Donald Trump insisted Comey exonerated him. Not exactly...

(CNN)President Donald Trump reiterated Thursday that deposed FBI director James Comey told him on three separate occasions that he was not under investigation for his campaign's ties to Russian intelligence officials.

"He told me that ... and I've heard that from others," Trump told NBC's Lester Holt.
The President added that Comey told him he was not under investigation once during a "very nice dinner" and two other times over the phone. That's consistent with the letter Trump sent Comey informing him that he had been fired; "While I greatly appreciate you informing me, on three separate occasions, that I am not under investigation, I nevertheless concur with the judgment of the Department of Justice that you are not able to effectively lead the Bureau," Trump wrote.
There have been a whole lot of reasons to be skeptical of Trump's assertion that Comey just kept telling him he was not being investigated.
1. The FBI investigation is focused in part, at the moment, on Trump campaign associates like former national security adviser Michael Flynn and former foreign policy aide Carter Page. "At the moment" is the key thing there. This is an ongoing investigation, meaning that the FBI continues to work on it. That Trump isn't currently under investigation doesn't necessarily, therefore, tell us as much as he wants us to think it tells us.
2. Trump wants to make a very clear delineation between him and his campaign. As in: I am not being investigated ... my campaign is being investigated. Technically true. But the head of Trump's campaign is Trump. You can see the President trying to make that distinction very, very carefully in the interview with Holt.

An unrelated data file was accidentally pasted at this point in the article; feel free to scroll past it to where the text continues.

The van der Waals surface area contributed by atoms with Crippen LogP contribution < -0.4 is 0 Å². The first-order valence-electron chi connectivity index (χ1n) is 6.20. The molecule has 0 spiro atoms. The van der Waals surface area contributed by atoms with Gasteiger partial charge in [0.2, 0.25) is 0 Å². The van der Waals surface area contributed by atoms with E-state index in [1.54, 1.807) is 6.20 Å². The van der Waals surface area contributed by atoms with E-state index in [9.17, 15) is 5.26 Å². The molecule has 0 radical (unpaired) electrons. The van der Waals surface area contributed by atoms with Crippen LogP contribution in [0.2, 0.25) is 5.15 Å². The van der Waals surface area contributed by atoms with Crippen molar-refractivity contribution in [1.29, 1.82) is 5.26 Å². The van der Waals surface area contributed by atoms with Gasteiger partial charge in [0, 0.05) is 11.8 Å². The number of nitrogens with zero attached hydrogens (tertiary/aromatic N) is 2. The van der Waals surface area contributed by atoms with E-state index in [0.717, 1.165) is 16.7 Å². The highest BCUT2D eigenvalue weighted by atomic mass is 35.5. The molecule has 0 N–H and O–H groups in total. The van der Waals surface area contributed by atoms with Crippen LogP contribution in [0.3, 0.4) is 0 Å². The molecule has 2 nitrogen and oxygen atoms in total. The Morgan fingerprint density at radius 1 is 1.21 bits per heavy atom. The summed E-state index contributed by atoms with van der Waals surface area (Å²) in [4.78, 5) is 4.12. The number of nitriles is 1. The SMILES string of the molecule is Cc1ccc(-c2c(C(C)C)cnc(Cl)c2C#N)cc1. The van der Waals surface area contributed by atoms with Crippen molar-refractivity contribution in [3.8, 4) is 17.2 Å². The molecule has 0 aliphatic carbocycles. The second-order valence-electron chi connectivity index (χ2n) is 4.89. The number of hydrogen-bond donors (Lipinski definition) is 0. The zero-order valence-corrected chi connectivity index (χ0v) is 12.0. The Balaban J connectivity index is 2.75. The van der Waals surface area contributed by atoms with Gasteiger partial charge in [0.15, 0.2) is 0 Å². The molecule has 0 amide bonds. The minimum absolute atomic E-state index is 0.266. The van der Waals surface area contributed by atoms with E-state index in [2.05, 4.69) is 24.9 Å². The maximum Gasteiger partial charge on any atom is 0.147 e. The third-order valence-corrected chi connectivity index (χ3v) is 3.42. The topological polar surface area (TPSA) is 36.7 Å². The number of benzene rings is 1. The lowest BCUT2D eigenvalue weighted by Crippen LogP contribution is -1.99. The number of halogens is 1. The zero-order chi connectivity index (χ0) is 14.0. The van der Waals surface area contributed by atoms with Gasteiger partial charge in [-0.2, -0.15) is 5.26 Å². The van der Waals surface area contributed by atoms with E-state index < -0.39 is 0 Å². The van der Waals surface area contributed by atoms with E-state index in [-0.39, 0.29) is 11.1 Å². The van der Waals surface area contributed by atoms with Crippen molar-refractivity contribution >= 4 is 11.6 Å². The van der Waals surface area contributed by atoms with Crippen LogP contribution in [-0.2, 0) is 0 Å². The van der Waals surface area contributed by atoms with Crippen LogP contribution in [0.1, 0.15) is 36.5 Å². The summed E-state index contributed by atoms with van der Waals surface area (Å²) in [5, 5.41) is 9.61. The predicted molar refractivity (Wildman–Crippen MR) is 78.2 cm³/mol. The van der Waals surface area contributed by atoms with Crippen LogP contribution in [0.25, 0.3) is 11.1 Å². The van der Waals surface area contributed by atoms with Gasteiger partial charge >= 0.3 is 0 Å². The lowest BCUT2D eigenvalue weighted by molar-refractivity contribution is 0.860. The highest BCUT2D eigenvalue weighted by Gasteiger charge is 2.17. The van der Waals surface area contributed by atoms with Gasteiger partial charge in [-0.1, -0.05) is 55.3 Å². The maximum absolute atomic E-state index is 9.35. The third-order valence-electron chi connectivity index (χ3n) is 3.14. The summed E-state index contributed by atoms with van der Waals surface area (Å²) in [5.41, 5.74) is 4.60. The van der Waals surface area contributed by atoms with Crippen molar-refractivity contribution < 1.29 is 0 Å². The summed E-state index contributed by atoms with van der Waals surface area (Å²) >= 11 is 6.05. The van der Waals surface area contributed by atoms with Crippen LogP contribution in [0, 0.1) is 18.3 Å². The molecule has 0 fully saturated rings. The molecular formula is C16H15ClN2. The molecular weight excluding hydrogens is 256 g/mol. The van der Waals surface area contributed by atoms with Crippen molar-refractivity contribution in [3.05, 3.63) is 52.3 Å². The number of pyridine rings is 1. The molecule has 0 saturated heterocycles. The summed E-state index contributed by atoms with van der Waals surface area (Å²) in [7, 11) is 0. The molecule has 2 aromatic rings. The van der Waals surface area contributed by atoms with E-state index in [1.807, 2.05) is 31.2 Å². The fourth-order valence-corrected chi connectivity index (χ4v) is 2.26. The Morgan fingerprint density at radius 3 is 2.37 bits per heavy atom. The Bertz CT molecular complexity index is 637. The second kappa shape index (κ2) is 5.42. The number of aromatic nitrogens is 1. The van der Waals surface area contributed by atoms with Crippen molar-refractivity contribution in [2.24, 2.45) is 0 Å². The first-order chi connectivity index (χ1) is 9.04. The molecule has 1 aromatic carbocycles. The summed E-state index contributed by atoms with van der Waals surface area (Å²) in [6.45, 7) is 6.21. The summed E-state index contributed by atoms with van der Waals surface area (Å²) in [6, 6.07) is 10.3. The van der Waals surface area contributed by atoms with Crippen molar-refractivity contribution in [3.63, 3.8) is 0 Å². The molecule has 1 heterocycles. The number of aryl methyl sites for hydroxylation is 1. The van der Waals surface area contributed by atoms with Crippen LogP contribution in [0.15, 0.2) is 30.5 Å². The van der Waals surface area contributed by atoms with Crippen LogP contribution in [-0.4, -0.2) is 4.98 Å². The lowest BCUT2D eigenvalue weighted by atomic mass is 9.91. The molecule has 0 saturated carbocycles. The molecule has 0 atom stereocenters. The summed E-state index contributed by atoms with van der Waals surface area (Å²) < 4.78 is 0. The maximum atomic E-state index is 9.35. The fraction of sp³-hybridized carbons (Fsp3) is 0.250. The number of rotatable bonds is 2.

"All I can tell you is, well I know what, I know that I'm not under investigation. Me. Personally. I'm not talking about campaigns. I'm not talking about anything else."
"Me." "Personally."
3. Trump asked Comey whether he was under investigation. The implication from Trump's original letter was that Comey had reached out to him to let him know he wasn't under investigation. Not so. "I actually asked him, yes," Trump told Holt. "I said, If it's possible would you let me know am I under investigation? He said you are not under investigation."
Can you imagine how tough a spot Comey was in? The President of the United States -- your boss and the guy who can fire you -- directly breaks protocol by asking whether he's under investigation. Even as an active investigation goes on into Russia's attempts to influence your campaign and the presidential race more broadly? Not sure that whatever Comey actually said -- and we have yet to hear from him -- is exactly the sort of full-scale absolution that Trump is casting it as.
4. Comey allies have insisted Trump is wrong. This, from a Wall Street Journal piece that ran Thursday, speaks to that point:
Mr. Comey's associates also denied the claim made by Mr. Trump, in his letter firing Mr. Comey, that the director told him on three occasions that he wasn't under investigation. They said Mr. Comey never gave Mr. Trump any such guidance, which would violate longstanding policies on criminal investigations. "That is literally farcical," said one associate.
"Farcical."
Obviously we have yet to hear from Comey. But that's a pretty strong denial.
All of the above doesn't mean that Comey didn't tell Trump on three occasions that he was not under investigation. He might have! (We won't know for sure unless and until Comey comes to Capitol Hill to testify under oath about how it all went down.) What it does mean is that Trump's assertion -- first in the letter firing Comey and now in the Holt interview -- should be viewed with an appropriate level of skepticism.
There's less "there" there than the White House wants you to believe.